Careers have parallels to supply and demand models. In roles with high demand and low supply, candidates tend to be passive and aren’t seeking out new opportunities. That scenario fits well for the role of Site Reliability Engineer (SRE).
SRE recruiting requires different strategies. In most cases, recruiters or employers must find the talent and persuade the professional to consider something new. While they may not be actively looking for a new position, they may be all ears when an exciting one comes along.
Where is demand currently?
Various industries are keen on a DevOps culture. They put significant emphasis on the reliability of their platforms and deploying updates that meet end user needs. This change created a high demand for SREs who have skill sets that include programming and operations.
This increased demand leads to recruiting difficulties as illustrated by a key statistic in a DevOps survey report. The study determined that 58 percent of IT leaders find hiring those in the field to be challenging.
The U.S. Bureau of Labor Statistics (BLS) predicts that job growth for computer network architects, which would include SREs, will grow 5 percent from 2019 to 2029. That’s faster than the average of all occupations.
That expectation could be on the low side but is inclusive of the acceleration to digital transformation caused by the pandemic. This crisis forced many companies to rethink their development cycles, leading to an even deeper need for proficient SREs.
Increased demand for the role requires a strategic foundation before you begin the search.
Since demand isn’t slowing, how do you convince an SRE to consider your company? Much of this will be dependent on your approach. It’s not feasible to hire for this position as you would others, even within technical roles. As a foundation before you begin to recruit, you need to have a:
- Serious offer that outlines how adding to or building your DevOps team will work. It’s good practice to have a strategy for how SREs will add value to your development process. This is sound advice whether you’re a startup or a Fortune 500 company.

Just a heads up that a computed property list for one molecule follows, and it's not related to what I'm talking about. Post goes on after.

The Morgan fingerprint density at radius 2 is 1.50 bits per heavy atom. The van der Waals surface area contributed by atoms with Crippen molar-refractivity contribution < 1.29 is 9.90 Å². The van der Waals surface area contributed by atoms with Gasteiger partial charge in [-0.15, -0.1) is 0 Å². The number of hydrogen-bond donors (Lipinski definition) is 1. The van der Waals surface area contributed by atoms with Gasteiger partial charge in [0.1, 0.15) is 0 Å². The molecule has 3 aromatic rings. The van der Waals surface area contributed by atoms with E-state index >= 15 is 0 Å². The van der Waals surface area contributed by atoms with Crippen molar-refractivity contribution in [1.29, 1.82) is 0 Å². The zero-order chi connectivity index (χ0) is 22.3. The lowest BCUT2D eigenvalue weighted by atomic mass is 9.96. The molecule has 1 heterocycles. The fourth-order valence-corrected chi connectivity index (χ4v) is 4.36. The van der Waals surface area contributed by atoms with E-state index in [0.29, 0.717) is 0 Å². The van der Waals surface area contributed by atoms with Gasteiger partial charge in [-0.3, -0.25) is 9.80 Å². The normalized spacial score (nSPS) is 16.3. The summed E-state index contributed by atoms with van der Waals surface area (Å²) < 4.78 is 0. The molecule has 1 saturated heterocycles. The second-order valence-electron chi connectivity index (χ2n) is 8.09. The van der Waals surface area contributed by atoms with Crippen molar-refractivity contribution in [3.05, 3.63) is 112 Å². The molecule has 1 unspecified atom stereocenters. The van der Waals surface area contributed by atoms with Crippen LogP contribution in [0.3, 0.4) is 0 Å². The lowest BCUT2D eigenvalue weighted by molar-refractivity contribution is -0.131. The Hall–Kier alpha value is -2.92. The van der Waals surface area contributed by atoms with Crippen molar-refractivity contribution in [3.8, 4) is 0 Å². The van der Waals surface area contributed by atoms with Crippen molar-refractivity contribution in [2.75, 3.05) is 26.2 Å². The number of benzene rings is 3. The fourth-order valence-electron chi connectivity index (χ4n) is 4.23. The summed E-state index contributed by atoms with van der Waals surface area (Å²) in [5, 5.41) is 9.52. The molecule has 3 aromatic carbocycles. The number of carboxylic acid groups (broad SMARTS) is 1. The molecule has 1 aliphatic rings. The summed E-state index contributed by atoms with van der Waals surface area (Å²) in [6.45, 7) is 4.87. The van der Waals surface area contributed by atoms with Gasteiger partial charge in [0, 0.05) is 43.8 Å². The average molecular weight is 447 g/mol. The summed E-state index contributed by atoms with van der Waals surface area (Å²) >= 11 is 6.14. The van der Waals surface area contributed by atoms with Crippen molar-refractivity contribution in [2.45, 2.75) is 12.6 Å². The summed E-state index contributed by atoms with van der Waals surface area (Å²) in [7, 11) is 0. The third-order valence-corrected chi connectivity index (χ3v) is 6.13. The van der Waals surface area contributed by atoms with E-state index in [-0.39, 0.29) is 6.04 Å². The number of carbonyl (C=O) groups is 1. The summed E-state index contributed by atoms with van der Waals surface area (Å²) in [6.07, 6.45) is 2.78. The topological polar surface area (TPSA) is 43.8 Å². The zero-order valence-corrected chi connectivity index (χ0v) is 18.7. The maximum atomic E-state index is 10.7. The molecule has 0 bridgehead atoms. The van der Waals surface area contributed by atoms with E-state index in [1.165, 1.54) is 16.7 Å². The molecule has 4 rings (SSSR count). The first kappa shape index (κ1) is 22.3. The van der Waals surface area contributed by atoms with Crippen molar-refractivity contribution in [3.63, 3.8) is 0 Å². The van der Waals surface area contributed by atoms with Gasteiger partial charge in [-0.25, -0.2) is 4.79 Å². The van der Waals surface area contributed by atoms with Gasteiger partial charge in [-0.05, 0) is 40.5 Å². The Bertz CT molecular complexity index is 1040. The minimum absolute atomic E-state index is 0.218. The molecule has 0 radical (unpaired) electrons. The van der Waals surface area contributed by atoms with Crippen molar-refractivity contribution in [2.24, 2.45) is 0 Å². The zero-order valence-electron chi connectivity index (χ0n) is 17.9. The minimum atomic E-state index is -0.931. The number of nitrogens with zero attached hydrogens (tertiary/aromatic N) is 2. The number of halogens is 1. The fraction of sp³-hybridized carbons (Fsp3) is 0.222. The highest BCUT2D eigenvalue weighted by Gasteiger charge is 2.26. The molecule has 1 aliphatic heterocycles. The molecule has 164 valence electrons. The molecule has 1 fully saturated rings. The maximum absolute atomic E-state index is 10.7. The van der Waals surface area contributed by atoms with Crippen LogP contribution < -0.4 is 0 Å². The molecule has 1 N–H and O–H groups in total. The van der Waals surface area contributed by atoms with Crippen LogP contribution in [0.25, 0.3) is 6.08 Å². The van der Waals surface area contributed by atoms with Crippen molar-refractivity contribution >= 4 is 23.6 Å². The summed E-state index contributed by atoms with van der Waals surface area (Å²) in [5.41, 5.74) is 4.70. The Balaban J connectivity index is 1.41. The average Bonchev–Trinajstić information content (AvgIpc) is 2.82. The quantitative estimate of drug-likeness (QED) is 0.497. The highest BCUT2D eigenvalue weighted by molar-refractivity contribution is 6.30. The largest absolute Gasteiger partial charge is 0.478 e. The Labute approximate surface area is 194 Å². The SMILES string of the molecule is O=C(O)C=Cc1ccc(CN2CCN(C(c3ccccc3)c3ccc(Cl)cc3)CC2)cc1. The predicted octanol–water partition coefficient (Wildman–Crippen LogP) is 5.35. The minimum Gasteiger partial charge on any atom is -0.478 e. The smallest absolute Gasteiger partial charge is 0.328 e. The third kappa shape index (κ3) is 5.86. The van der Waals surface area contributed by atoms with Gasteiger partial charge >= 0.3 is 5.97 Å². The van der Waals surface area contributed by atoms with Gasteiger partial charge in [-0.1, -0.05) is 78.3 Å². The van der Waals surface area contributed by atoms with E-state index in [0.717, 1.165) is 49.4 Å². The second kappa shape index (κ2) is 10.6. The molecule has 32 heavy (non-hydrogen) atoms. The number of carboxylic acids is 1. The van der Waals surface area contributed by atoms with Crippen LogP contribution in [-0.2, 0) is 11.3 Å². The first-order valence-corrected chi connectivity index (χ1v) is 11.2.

- Role that’s multifunctional, challenging, and offers autonomy. These job traits align with both soft and hard skills, which are essential in the space. While you are pursuing candidates in this space, you should be purposeful about how you define the role because it will matter to an SRE.
- Budget to support specialized talent. While money isn’t everything, it’s certainly a deciding factor in considering a new job. Keep in mind that the roles are six-figure ones with averages of around $200,000.
Motivating passive candidates requires a unique recruiting plan.
Now that you have the foundation for your recruiting plan by preparing on the three points above, it’s time to move to the actions and details. The world of DevOps and SREs is complex and unlike any other role.
When you plan to recruit these passive candidates, you’ll need to focus on the first interaction: how the recruiter connects with the candidate. The person should represent your company but also should have in-depth expertise of the market. That can be difficult but not impossible.
There are several other things to have to ensure you have a solid recruiting plan.
Your organization should have these 5 things to effectively recruit SREs.
Adding to the basics of a vision or budget, you'll want to consider a few other areas so you can recruit effectively:
If it’s your first SRE or your ninth, either way, you should have a documented structure. A DevOps culture is a collective approach where everyone collaborates and shares responsibility, but there is specialization in every position, defining what you have and need here.
Specifics of the role
What do you need support with the most, and what skills will facilitate this? That’s the first step of defining the role. It helps if this is granular because it will help a possibly reluctant candidate clarify what the new position would look like, which could be very appealing.
SREs operate well in a DevOps culture, and they seek it out in where they work. No matter what stage you’re in, you can always strengthen your culture. A commitment to this environment is meaningful, especially when there’s proof of it in how your team works.
Any technical role needs tools, and SREs use various DevOps tools to support the development process. Many of those enable automation, eliminating manual work and boosting efficiency. A candidate will ask about tools, so be ready to explain what you have in place.
Onboarding a new hire is just as important as recruiting. It’s a new employee’s first interaction, and if it goes less than smoothly, it could impact them going forward. Much onboarding is currently virtual, but that’s not a barrier. Work with your HR or other teams to ensure that they have what they need on day one.
Jump-start your SRE search.
Recruiting in this field isn’t easy. To increase your chances of finding the right SRE, you need to reconsider your approach. Understanding what motives these candidates and their expectations is a crucial insight you’re unlikely to receive from traditional search methods.
To tap into that insight, you’ll want to work with a niche, expert team such as Harrison Clarke. We focus specifically on DevOps recruiting and develop relationships with candidates. This helps us match talent to employers for the best fit. Contact us today to discuss how we can help.